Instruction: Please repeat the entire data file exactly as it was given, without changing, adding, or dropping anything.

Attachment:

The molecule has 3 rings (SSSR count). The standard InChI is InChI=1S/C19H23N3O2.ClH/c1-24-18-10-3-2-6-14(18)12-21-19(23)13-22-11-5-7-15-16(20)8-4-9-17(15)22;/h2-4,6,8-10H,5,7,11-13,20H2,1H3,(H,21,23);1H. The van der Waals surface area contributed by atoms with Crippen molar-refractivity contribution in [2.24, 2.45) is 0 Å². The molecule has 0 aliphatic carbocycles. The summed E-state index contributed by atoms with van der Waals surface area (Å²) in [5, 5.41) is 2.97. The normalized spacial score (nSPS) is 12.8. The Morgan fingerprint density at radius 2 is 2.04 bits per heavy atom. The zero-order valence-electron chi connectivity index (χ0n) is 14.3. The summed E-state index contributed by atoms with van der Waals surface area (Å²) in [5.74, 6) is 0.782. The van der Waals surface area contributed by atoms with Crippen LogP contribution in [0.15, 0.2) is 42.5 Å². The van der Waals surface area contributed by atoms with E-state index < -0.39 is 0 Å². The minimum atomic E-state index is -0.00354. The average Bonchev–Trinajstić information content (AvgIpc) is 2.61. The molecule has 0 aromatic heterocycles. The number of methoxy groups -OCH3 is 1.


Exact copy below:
The molecule has 3 rings (SSSR count). The standard InChI is InChI=1S/C19H23N3O2.ClH/c1-24-18-10-3-2-6-14(18)12-21-19(23)13-22-11-5-7-15-16(20)8-4-9-17(15)22;/h2-4,6,8-10H,5,7,11-13,20H2,1H3,(H,21,23);1H. The van der Waals surface area contributed by atoms with Crippen molar-refractivity contribution in [2.24, 2.45) is 0 Å². The molecule has 0 aliphatic carbocycles. The summed E-state index contributed by atoms with van der Waals surface area (Å²) in [5, 5.41) is 2.97. The normalized spacial score (nSPS) is 12.8. The Morgan fingerprint density at radius 2 is 2.04 bits per heavy atom. The zero-order valence-electron chi connectivity index (χ0n) is 14.3. The summed E-state index contributed by atoms with van der Waals surface area (Å²) in [5.74, 6) is 0.782. The van der Waals surface area contributed by atoms with Crippen LogP contribution in [0.15, 0.2) is 42.5 Å². The van der Waals surface area contributed by atoms with E-state index < -0.39 is 0 Å². The minimum atomic E-state index is -0.00354. The average Bonchev–Trinajstić information content (AvgIpc) is 2.61. The molecule has 0 aromatic heterocycles. The number of methoxy groups -OCH3 is 1.